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Although kinetic is an essential topic in natural sciences and numerous engineering sciences, for most scientists and engineers it is not a matter of course to get into it. This is even true for researchers engaged in the fields of thermophysics. This fact surprises, because kinetic captures a wide spread field of applications which are of intrinsic interest for the thermo-physics community. Various measuring methods can be used to perform data bases not only for a basic description of material properties, but also to investigate different states of processing materials, specific to the transient thermal history and the material properties resulting there from.

During the 2nd HITEMP organized in Munich 2012 the necessity emerged to initiate the dissemination of basics, knowledge and experiences. A group of attendees decided to accept the suggestion from the editors of High Temperatures- High Pressures to prepare contributions for a special issue focusing on kinetic. On the one hand it was planned to start with some basics, guiding the reader to the topic and providing hints for further reading to interested colleagues. On the other hand papers should be published, exemplary for different applications for the methods of kinetic modelling.

Thus this issue starts with three contributions, giving more or the less basic information, showing different methods and possibilities to extend e.g. the application of thermo-physical measuring methods to the formulation of thermo- kinetic models, followed by four papers describing specific technological applications of the method. As interlink to the measuring techniques one paper explains how to apply thermo-kinetic to improve results of thermophysical measurements when processing materials are measured.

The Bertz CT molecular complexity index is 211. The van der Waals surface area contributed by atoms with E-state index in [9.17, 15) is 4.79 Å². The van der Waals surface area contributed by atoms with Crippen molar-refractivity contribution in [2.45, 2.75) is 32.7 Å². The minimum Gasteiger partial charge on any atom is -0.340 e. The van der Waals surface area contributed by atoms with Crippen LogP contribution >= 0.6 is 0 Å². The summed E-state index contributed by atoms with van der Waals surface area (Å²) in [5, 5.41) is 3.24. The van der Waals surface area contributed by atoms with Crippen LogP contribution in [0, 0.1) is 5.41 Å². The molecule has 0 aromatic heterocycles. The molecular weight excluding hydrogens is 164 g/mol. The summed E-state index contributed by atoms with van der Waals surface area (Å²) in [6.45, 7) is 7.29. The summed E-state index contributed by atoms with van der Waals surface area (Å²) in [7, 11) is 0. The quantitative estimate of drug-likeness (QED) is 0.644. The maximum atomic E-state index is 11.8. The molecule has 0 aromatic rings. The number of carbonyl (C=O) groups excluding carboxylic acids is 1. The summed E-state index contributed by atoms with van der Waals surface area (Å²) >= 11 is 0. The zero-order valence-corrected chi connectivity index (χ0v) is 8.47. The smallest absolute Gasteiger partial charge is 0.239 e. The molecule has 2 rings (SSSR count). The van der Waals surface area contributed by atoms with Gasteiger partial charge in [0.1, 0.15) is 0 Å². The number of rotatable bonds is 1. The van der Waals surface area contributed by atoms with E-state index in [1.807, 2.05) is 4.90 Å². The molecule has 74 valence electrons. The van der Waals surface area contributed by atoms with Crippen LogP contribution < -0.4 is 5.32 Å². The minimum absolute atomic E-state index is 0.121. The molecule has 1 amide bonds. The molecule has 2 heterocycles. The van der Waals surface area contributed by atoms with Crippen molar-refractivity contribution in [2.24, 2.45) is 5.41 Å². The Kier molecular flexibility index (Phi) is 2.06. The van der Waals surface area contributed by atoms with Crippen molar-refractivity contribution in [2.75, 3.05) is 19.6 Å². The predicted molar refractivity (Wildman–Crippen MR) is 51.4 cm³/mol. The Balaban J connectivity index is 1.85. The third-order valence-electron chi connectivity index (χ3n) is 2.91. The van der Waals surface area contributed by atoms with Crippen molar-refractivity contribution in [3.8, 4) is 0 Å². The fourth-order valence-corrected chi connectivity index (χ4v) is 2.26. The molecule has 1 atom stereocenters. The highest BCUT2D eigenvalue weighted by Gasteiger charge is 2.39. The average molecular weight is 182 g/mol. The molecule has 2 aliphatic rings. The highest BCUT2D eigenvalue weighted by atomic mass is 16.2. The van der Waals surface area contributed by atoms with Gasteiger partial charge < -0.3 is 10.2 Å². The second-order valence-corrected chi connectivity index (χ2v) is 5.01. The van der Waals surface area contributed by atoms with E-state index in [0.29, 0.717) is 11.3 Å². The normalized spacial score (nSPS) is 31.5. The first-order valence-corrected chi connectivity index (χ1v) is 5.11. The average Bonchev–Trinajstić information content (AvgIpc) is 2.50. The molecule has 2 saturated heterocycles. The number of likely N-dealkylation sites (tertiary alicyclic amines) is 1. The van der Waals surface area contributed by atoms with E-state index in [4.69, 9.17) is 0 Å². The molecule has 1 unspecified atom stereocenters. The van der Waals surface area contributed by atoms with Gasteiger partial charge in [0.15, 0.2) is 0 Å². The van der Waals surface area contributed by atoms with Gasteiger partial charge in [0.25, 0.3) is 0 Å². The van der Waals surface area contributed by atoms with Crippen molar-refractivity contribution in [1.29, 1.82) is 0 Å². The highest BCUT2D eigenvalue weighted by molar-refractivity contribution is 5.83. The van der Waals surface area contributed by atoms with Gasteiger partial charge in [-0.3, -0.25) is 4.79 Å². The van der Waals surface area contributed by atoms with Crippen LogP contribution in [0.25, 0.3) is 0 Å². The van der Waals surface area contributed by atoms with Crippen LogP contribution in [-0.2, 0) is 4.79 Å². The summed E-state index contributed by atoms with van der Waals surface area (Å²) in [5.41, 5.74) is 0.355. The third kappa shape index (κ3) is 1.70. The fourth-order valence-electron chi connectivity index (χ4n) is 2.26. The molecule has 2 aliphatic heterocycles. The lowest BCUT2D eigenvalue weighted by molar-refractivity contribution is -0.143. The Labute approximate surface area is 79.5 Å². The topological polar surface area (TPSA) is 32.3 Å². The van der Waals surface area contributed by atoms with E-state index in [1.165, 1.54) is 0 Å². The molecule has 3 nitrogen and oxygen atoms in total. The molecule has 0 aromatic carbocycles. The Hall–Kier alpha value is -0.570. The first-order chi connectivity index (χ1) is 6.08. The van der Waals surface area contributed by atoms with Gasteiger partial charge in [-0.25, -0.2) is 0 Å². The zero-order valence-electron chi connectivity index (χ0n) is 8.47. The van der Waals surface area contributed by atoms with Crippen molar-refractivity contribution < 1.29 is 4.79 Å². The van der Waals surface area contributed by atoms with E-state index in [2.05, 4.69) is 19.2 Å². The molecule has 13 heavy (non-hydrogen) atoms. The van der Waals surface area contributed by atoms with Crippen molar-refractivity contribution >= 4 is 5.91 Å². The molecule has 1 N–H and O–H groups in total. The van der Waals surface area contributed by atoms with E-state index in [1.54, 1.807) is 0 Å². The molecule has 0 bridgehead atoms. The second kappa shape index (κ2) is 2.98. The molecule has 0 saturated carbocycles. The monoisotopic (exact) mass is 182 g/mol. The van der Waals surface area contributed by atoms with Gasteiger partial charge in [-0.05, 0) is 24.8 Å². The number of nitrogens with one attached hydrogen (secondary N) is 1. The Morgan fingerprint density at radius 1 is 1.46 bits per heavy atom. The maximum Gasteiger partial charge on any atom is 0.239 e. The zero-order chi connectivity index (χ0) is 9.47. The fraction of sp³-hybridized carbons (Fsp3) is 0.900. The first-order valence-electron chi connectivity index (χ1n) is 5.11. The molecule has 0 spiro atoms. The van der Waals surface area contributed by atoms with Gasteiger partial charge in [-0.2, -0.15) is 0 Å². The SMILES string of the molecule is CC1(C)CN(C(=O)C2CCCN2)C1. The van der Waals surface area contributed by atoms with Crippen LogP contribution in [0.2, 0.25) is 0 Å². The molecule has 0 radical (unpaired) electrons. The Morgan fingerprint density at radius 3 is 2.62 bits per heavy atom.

As a result of studying this issue the reader will learn when to use kinetic as a useful method, how to use different methods of kinetic modelling, and how to prepare a suitable data base to establish and formulate a kinetic model. Methods to distinguish different types of reaction paths just from the material response during measurement are explained. The reader will learn casually that there is no need to understand all details of the observed process at the beginning. But one will see that a kinetically based interpretation of the measured material response helps to learn a lot about the dominating processes. Last but not least this results in a much better understanding of the investigated material and the technological processes running to perform e.g. a specific material with its required material properties.

Wolfgang Hohenauer
Guest Editor

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